In praise of marketing rebellions


A couple years ago, I noticed a pattern with the many marketing leaders I met.

They all seemed to be stuck.

Everywhere, everyone, and at almost every company I know.

Even the biggest marketing stars at the most famous brands seem to be struggling. Every year, I’m honored to help facilitate an invitation-only meeting of Chief Marketing Officers. It includes some of the biggest names in business who use this private meeting to engage in honest roundtable discussions about the most pressing marketing topics of the day.

At the last meeting, we went around the table and each executive named their biggest challenge. One-by-one they each exclaimed, “We’re falling so far behind … on everything!

I almost laughed out loud. Keep in mind that these are experienced, deeply-respected executives with some of the biggest companies in the world. They have nearly limitless resources, access to the best people, and premier agency partner relationships. And yet, they echoed the same desperate sentiment I hear every day from small businesses, non-profits, universities, and entrepreneurs with little or no budget at all. Things are just not working like they used to.

So I started digging into the reason why. And what I found was amazing.

The third rebellion

There is a rebellion against marketing going on right in front of us. Actually, it has been taking place in one form or another for more than 100 years.

The first rebellion occurred in the 1900s. The advertising business was just beginning, an industry built on extraordinary promises. As competition heated up, these promises became more and more extraordinary until they were outright lies. Eventually journalists began exposing these lies and the consumers revolted, demanding reform. Legislation was passed which demanded truth in advertising.

The first rebellion was over. It was the end of lies.

The second rebellion was enabled by technology. Consumers hated ads and fought against them with TV remote controls in the 1960s, ad-free cable TV in the 1970s, VCR’s in the 1980s, and streaming services today.

But the biggest tech disruption landed in the 1990s. Entire businesses were built on secrets. Buying a car, insurance, a vacation. The great shift came when the internet transferred the power of information from companies to customers, enabling the greatest change in consumer behavior (and power) in history.

The second rebellion, led by technology, was the end of secrets.

My research led me to conclude that we are now in the middle of a third rebellion, and this one is being led by the consumers themselves.

  • Trust in companies, brands, and ads have declined for 10 years. Consumers are not making their decisions based on company communications. They are deciding based on their own networked communications.
  • Research backs this up. Two-thirds of our marketing … is not our marketing. It’s happening through offline and online conversations, user-generated content, reviews, and influencers.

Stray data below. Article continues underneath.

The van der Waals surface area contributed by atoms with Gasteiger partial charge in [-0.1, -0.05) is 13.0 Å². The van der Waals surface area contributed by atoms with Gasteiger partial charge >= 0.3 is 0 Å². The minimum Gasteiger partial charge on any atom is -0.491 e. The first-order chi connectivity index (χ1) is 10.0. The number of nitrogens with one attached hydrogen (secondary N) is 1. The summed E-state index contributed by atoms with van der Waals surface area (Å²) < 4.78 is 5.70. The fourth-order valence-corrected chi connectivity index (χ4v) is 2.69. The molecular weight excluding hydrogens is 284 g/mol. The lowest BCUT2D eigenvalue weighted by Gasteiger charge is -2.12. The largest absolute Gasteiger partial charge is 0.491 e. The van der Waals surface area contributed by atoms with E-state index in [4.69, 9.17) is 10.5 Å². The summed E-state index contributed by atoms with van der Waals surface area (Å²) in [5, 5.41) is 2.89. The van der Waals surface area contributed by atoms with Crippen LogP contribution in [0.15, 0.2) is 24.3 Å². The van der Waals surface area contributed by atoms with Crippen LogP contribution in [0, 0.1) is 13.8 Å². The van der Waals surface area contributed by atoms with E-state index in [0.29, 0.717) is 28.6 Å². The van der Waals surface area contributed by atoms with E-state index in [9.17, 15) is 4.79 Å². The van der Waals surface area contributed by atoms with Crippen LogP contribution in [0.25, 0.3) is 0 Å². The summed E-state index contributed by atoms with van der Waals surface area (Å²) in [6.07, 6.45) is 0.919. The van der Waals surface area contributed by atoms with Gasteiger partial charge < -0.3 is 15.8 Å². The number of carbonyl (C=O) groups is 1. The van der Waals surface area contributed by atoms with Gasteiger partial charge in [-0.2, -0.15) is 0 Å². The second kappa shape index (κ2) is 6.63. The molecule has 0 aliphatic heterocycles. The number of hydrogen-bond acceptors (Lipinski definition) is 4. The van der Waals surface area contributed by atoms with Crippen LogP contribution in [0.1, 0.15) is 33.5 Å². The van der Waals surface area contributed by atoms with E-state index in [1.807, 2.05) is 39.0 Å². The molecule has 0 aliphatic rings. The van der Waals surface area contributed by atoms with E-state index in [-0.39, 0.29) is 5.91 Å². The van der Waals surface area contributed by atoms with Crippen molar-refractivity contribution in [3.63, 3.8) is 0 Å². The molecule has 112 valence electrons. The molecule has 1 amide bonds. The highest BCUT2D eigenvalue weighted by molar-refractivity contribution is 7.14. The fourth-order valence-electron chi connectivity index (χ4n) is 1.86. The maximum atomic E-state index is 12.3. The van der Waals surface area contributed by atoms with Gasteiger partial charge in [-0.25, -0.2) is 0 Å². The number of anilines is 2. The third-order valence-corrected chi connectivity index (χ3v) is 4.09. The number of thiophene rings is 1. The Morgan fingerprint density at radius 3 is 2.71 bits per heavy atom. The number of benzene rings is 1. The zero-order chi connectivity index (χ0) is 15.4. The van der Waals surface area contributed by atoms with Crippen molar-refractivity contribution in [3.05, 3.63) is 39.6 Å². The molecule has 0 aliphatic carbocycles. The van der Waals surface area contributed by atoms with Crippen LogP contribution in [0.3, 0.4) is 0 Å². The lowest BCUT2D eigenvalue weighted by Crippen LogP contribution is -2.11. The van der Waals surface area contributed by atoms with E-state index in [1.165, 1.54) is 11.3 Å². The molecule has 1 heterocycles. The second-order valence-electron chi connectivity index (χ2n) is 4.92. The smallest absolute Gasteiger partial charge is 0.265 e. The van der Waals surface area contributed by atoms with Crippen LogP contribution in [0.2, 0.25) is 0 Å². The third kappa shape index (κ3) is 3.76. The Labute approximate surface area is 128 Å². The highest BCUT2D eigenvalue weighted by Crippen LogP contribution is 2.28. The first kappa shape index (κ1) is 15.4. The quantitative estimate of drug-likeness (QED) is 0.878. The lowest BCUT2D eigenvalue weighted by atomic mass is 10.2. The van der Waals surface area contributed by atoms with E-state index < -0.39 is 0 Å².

• We are approaching an end of customer loyalty. Across a wide number of industries, just 17 percent of our customers are loyal. In fact, McKinsey suggests investing in sales funnels and loyalty programs is a waste of time.

For somebody like me who has spent more than 30 years trying to make people loyal, this sort of insight is pretty shocking. In fact, it’s revolutionary.

We’re in the third rebellion. The end of control.

The customers are the marketers.

Marketing rebellions and moving forward

This explains why so many of my marketing friends are stuck, why numbers are slipping, why things just don’t seem to work like they used to.

We’re obsessed with technology and finding a marketing easy button. We’re locked into organizations and agency relationships that reward us for making incremental changes when we need bold ones. We’re ignoring the signals because every marketing book, podcast, and university course tells us to chase loyalty.

The rebellion is right under our noses and most companies aren’t seeing it.

When I wrote about these epic changes on a LinkedIn post, one senior executive violently disagreed with me, and responded “Marketing is marketing. As long as we have ads and we can control the message, we’re going to be OK.”

You see, many marketing professionals are asleep, and they don’t even know they’re asleep … like this guy. Some people will overlook this rebellion and remain in denial or keep their head down until retirement.

Rebellions are hard.

Rebellions are inconvenient when your career has been going so splendidly.

Rebellions don’t fit into the current social media dashboard.

The great question is, what do we do?

And that is the question I answer in my book Marketing Rebellion.

Mark SchaeferMark Schaefer is the executive director of Schaefer Marketing Solutions. He is the author of some of the world’s bestselling marketing books and is an acclaimed keynote speaker, college educator, and business consultant. The Marketing Companion podcast is among the top business podcasts in the world. Contact Mark to have him speak at your company event or conference soon.

Follow Mark on TwitterLinkedInYouTube, and Instagram.

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